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Thermal Imaging for Birdwatching | Pulsar Vision UK & ROI
Exclusive UK & ROI Pulsar Distributor

Thermal Imaging for Bird Watching

Pulsar devices can effortlessly detect the metabolic heat signature produced by birds, making them the perfect tool for any bird watcher, regardless of whether you are a seasoned professional or a novice just starting out. Because these devices do not emit any artificial light or infrared illumination, you can carry out your observations or surveys by night, without the risk of startling any birds or other wildlife.

How Thermal Imaging Devices Help with Bird Watching

Thermal imaging is an invaluable technology which works to highlight objects that would usually remain invisible in total darkness, daylight, and even in conditions where thermal contrast is low (such as dense fog).

Using infrared radiation and thermal energy, Pulsar thermal imagers gather information about objects through a thermal sensor (microbolometer) attached to a powerful lens (usually made from Germanium), to formulate clear and detailed images of the observed objects.

Check out our selection of videos below to see thermal imaging devices in action as we take several Pulsar devices into the field. You’ll see how these thermal spotter helped us find an elusive Kingfisher in the Warwickshire countryside, or you can watch when we joined the West Midlands Ringing Group for a night of bird ringing in Staffordshire. In each video you’ll discover how thermal imaging devices can help aid with habitat management and wildlife detection.

Understanding Thermal Imaging Device Specifications

Thermal Sensor Size – Similar to digital cameras, thermal sensors are measured in pixels; generally speaking, the bigger the sensor the better the picture, as a larger sensor can capture more detail. Pulsar thermal imagers use one of five differently sized sensors with its own designation:

Thermal Sensor Pixel Pitch – The thermal sensor pitch indicated the distance between the centre of the pixels. A smaller pixel pitch results in finer image quality and a physically smaller thermal sensor, and a larger pixel offers more sensitivity. A sensor with a smaller pixel pitch will achieve a greater base magnification than a device with the same size lens and a greater pixel pitch. Pulsar XL, XM & XG sensors have a 12µm pixel pitch, XQ and XP sensors have a 17µm pixel pitch, as indicated in the image above.

NETD – A device’s Noise Equivalent Temperature Difference (NETD) is a measurement of the smallest temperature difference the device is able to detect. The lower this value, the more sensitive the thermal imager becomes — performing better than a device with a larger NETD value in challenging conditions such as colder temperatures, dense fog, and heavy rain. A device’s NETD rating is an important indicator as to how well it will perform.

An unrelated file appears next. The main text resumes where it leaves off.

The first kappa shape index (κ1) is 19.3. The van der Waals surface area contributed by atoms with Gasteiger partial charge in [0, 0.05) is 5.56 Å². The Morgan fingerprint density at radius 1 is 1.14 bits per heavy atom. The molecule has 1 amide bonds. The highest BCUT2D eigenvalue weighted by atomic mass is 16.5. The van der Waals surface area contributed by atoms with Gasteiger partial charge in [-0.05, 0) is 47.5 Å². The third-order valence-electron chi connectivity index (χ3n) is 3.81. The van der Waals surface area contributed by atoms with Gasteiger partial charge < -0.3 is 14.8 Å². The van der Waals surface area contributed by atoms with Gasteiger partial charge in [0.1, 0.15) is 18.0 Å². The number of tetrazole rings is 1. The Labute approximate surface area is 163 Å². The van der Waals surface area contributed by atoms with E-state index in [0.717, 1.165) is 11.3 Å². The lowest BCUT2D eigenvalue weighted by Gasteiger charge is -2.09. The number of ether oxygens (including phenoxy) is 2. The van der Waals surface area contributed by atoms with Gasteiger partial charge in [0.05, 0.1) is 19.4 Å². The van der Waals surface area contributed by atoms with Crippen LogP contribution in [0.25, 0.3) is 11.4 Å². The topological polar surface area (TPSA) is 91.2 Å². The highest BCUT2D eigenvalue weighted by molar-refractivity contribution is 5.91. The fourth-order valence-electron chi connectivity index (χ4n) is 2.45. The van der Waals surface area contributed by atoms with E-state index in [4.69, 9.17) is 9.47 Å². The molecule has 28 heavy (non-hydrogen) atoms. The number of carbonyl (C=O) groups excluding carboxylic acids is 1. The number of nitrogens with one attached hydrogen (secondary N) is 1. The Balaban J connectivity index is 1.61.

Refresh Rate – A high refresh rate (such as 50Hz) is best when choosing a thermal imaging device, as a high refresh rate will result in a smooth image when panning or tracking fast-moving objects.

Pulsar Devices Feature:

Variable Magnification

Variable magnification and digital zoom capabilities provide excellent object recognition at considerable distances. The digital zoom can change by x2 steps or in continuous motion.

Long Life Batteries

Each Pulsar thermal imaging device can achieve flawless observation for long periods of time thanks to their long life batteries, with some devices offering up to 11 hours operation before a battery change is needed.

Built to Last

Magnesium alloy or rubber armour coated polymer bodyshells protect Pulsar devices from bumps and scrapes, and work effectively as heatsinks to disperse warmth generated by the device’s internal electronics.

IPX7 Waterproof

Pulsar devices are all IPX7 waterproof rated, ensuring they continue to work unaffected by extreme conditions, including moisture rich environments and heavy downpours. They’ll even survive a dip in 1 m of water for up to 30 minutes.

AMOLED Displays

Every model features an AMOLED display, which achieved enhanced colour rendering and provides a crystal-clear and smooth picture, even when observed wildlife is in motion.

Stream Vision 2

Built-in Wi-Fi and Stream Vision 2 compatibility opens up a wide selection of connectivity features, including live view, remote control, firmware updates, and more. Find out more here.

Eight Colour Palettes

In general, thermal imagers present their picture in grayscale – with white representing heat, black representing colder regions (or vice versa), and various shades of grey indicating gradients of temperatures between the two. However, for improved identification and differing applications, newer thermal imaging cameras are now able to add colour to the images they produce — using colours such as orange, blue, yellow, red, and purple.

Each model in Pulsar’s range of devices offers 8 colour palettes to achieve more effective observation and to allow the device to adapt and react in varying environmental conditions.

For object detection, use White Hot, Black Hot, and Red Hot; Rainbow and Ultramarine are most effective for object recognition and identification; and Red Monochrome, Sepia, and Violet are best for long periods of observation in total darkness.

Video Recording and Still Image Capture

All Pulsar thermal imaging devices are fitted with built-in video recorders, capturing memorable moments during your wildlife observations and storing hours of videos and tens of thousands of still images onto the device’s internal memory at just the touch of a button.

Footage is easily copied onto a computer using a USB-C cable, or straight from the cloud to your phone via Stream Vision 2 connectivity.

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